Tofacitinib is a selective JAK inhibitor and the first oral medication approved for use in treating moderate-to-severe UC. Its efficacy of treating cutaneous EIMs has been reported. STAT3 was significantly upregulated in PG/EN compared to psoriasis and revealed potential benefits from JAK inhibition in these patients [94,102]. In a double-blind, head-to-head, non-inferiority, randomized controlled trial in patients with rheumatoid arthritis who had insufficient response to MTX treatment, combination therapy with tofacitinib and MTX showed similar efficacy to that with adalimumab and MTX, and tofacitinib monotherapy was shown to be inferior to either combination [103]. Because tofacitinib is expected to be free of anti-drug antibodies due to its low molecular weight, it results in a rapid therapeutic effect in patients with acute severe UC. Further studies on the efficacy and safety of the combination therapy with tofacitinib and other drugs are needed. In addition, there is a need to compare the efficacy and side-effects of upadacitinib and tofacitinib, which are selective JAK1 inhibitors.
Data on probiotics for EIMs are limited. Several studies suggested that the use of probiotics has a beneficial effect for cutaneous or arthralgic EIMs but requires further confirmation from randomized controlled trials or systematic reviews evaluating the effects of probiotics on EIMs [104,105].

KEY RECOMMENDATIONS FOR IMPROVING THE DISEASE COURSE AND PRINCIPLES TO BE APPLIED TO TREATMENT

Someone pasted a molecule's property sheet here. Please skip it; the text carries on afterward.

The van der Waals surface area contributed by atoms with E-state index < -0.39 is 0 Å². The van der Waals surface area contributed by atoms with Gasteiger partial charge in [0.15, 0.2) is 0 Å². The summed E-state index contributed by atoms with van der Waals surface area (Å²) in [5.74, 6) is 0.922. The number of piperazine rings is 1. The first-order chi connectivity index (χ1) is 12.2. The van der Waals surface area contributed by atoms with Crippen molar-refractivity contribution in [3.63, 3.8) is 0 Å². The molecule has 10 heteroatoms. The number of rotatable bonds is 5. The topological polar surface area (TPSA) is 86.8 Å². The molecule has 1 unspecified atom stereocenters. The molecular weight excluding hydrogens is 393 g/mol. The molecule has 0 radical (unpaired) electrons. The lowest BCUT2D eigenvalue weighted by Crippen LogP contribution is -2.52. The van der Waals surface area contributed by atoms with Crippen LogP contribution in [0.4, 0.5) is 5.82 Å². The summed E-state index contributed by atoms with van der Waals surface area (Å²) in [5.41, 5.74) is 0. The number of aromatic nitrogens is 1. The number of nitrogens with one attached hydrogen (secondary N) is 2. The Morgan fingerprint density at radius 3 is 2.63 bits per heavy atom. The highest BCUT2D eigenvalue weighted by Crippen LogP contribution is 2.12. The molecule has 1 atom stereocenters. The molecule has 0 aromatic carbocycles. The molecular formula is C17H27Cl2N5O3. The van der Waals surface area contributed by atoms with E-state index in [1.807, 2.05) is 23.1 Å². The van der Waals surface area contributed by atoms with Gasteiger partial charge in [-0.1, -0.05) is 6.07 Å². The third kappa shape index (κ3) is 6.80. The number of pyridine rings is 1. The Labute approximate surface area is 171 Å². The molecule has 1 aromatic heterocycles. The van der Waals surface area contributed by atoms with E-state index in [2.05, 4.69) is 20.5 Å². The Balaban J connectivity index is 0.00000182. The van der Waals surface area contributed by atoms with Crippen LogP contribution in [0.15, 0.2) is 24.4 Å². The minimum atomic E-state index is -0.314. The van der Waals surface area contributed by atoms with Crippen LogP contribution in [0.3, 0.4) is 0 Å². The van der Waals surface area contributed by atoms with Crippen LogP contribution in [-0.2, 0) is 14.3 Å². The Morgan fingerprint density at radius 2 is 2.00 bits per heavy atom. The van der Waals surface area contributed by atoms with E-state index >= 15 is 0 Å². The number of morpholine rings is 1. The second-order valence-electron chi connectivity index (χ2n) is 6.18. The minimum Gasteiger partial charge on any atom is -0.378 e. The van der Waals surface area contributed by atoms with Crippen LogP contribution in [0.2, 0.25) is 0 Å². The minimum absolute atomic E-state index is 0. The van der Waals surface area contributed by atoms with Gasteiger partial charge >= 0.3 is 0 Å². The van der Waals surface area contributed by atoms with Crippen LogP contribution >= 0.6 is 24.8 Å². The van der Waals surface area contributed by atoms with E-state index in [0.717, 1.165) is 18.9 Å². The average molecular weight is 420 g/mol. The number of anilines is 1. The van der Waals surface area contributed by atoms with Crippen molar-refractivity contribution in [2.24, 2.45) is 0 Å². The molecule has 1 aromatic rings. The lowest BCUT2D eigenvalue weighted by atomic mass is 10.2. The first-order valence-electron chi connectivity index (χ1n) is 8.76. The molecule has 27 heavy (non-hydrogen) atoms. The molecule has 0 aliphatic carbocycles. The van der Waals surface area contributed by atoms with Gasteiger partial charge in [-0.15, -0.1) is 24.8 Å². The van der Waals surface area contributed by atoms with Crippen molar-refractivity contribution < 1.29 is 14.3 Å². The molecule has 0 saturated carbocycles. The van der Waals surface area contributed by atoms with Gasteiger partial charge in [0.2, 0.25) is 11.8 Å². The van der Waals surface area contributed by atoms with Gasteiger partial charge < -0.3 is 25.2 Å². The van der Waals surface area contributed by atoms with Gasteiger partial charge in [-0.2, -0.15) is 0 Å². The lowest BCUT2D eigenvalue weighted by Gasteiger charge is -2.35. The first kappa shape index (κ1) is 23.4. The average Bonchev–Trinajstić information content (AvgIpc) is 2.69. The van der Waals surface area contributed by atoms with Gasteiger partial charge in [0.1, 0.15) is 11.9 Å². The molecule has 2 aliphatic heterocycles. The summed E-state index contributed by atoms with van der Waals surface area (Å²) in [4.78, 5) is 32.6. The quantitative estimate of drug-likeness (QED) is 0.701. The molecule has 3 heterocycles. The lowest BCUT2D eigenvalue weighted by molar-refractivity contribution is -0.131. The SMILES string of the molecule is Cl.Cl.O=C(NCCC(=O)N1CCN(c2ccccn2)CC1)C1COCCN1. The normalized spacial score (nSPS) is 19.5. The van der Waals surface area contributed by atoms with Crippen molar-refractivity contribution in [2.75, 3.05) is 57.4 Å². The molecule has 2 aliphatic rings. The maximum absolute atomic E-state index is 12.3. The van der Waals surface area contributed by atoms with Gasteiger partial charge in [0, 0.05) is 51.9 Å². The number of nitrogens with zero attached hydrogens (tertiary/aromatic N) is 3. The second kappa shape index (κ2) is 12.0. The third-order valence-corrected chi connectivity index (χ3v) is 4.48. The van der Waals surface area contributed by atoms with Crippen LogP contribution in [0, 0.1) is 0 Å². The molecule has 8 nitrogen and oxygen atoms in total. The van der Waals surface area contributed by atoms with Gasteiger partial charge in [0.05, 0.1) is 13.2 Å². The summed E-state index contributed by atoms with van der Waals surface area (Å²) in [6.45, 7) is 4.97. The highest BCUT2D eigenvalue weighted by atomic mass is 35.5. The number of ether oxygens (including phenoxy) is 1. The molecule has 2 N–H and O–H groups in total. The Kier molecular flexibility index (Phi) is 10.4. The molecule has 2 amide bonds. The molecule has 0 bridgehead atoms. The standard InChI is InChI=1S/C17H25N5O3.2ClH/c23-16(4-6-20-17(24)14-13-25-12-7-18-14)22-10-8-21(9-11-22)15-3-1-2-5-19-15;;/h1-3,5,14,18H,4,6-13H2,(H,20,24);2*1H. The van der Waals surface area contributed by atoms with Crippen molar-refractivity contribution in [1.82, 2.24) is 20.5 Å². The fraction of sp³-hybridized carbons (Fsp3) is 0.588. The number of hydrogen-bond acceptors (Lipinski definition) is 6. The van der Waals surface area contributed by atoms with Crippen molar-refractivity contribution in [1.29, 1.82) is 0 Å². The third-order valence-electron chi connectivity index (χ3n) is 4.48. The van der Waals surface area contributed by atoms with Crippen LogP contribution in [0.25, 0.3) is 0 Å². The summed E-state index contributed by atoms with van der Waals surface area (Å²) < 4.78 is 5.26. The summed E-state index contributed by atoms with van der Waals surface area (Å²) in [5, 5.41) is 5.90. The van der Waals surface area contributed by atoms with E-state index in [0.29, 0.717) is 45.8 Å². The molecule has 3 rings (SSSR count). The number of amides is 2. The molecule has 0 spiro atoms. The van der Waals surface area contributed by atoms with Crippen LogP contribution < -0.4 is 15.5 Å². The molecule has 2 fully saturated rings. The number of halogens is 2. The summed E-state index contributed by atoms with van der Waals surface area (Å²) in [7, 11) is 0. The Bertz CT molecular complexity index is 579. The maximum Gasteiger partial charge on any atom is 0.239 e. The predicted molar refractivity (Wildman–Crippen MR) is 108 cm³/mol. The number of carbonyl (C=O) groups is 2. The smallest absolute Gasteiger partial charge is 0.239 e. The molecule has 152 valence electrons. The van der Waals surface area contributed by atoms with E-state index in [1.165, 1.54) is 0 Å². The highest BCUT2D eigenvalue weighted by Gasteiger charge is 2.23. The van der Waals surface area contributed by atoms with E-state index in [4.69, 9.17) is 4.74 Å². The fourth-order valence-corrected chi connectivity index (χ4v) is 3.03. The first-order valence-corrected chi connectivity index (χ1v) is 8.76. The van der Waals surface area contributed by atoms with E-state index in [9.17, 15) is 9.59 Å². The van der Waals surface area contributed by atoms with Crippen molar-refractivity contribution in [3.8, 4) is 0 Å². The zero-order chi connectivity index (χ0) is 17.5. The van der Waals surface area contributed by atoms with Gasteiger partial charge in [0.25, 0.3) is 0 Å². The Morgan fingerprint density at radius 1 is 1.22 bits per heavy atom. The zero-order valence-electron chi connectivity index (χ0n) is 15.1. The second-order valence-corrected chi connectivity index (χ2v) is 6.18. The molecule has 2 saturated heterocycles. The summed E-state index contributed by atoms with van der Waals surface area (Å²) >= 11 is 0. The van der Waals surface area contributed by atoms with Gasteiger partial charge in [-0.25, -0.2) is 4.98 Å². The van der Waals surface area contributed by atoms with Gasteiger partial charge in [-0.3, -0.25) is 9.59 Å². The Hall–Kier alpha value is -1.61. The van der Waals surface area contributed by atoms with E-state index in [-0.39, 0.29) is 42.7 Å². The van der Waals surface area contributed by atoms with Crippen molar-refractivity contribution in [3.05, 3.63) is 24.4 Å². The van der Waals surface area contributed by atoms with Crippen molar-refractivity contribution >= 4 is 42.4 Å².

Physicians should always consider EIMs in the management of patients with IBD. Early diagnosis and treatment can prevent permanent tissue destruction and the development of complications in patients with IBD with developing EIMs. Diagnostic delay is considered a risk factor for the development of EIM complications and abdominal surgery [106]. Uveitis can result in visual impairment if the diagnosis is delayed. Due to the diagnostic delay accompanying these inflammatory conditions, the need for proper approaches and tools that can quickly provide accurate and viable information is further emphasized. Sex, age, ethnicity, geography, socioeconomic status, duration, and extension of disease, disease activity, and a history of medications are associated with the diagnoses of EIMs. Genetic factors and dysbiosis of gut microbiomes also play an important role in identifying EIMs. Physicians should be careful because specific features of the clinical presentations may signal the possibility of future EIMs. Screening and surveillance of EIMs are difficult for physicians in only one specialty to include in their treatment protocols. Therefore, it is necessary to follow-up with multidisciplinary care. Educating patients on EIMs and their complications will improve the effectiveness of medications and follow-ups. However, research has shown that certain EIMs, such as VTEs, PSCs, and nephrolithiasis, may be less emphasized in patient education [107]. Patients’ perception of thromboembolisms or cardiovascular EIMs can have a significant impact on the associated morbidity and mortality. VTE has a higher incidence in patients with IBD than in the general population, and IBD disease activity is associated with an increased risk of VTE [108]. However, only 12% of patients were aware that the risk of VTE in the outpatient environment was high and less than half of the patients were convinced that they recognized the signs and symptoms of deep vein thromboses and pulmonary embolisms [107], indicating a need to reconsider the awareness of EIMs in patients with IBD.